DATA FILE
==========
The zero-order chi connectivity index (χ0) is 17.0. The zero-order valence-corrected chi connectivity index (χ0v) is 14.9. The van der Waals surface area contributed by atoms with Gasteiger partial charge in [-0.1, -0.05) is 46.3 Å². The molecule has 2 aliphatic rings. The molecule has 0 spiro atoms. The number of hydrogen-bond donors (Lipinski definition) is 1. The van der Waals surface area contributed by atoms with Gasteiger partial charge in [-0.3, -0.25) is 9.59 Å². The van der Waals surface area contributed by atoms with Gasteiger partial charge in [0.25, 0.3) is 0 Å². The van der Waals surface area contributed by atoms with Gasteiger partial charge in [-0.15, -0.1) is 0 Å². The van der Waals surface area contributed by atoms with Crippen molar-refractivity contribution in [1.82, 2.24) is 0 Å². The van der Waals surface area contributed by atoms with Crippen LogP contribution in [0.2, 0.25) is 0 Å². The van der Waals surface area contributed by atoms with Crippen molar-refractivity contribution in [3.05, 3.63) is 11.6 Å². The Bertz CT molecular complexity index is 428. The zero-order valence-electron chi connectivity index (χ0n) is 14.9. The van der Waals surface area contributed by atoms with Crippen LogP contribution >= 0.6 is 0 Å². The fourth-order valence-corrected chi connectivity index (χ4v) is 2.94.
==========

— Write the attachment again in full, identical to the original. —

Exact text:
The zero-order chi connectivity index (χ0) is 17.0. The zero-order valence-corrected chi connectivity index (χ0v) is 14.9. The van der Waals surface area contributed by atoms with Gasteiger partial charge in [-0.1, -0.05) is 46.3 Å². The molecule has 2 aliphatic rings. The molecule has 0 spiro atoms. The number of hydrogen-bond donors (Lipinski definition) is 1. The van der Waals surface area contributed by atoms with Gasteiger partial charge in [-0.3, -0.25) is 9.59 Å². The van der Waals surface area contributed by atoms with Gasteiger partial charge in [0.25, 0.3) is 0 Å². The van der Waals surface area contributed by atoms with Gasteiger partial charge in [-0.15, -0.1) is 0 Å². The van der Waals surface area contributed by atoms with Crippen molar-refractivity contribution in [1.82, 2.24) is 0 Å². The van der Waals surface area contributed by atoms with Crippen LogP contribution in [0.2, 0.25) is 0 Å². The van der Waals surface area contributed by atoms with Crippen molar-refractivity contribution in [3.05, 3.63) is 11.6 Å². The Bertz CT molecular complexity index is 428. The zero-order valence-electron chi connectivity index (χ0n) is 14.9. The van der Waals surface area contributed by atoms with Crippen LogP contribution >= 0.6 is 0 Å². The fourth-order valence-corrected chi connectivity index (χ4v) is 2.94.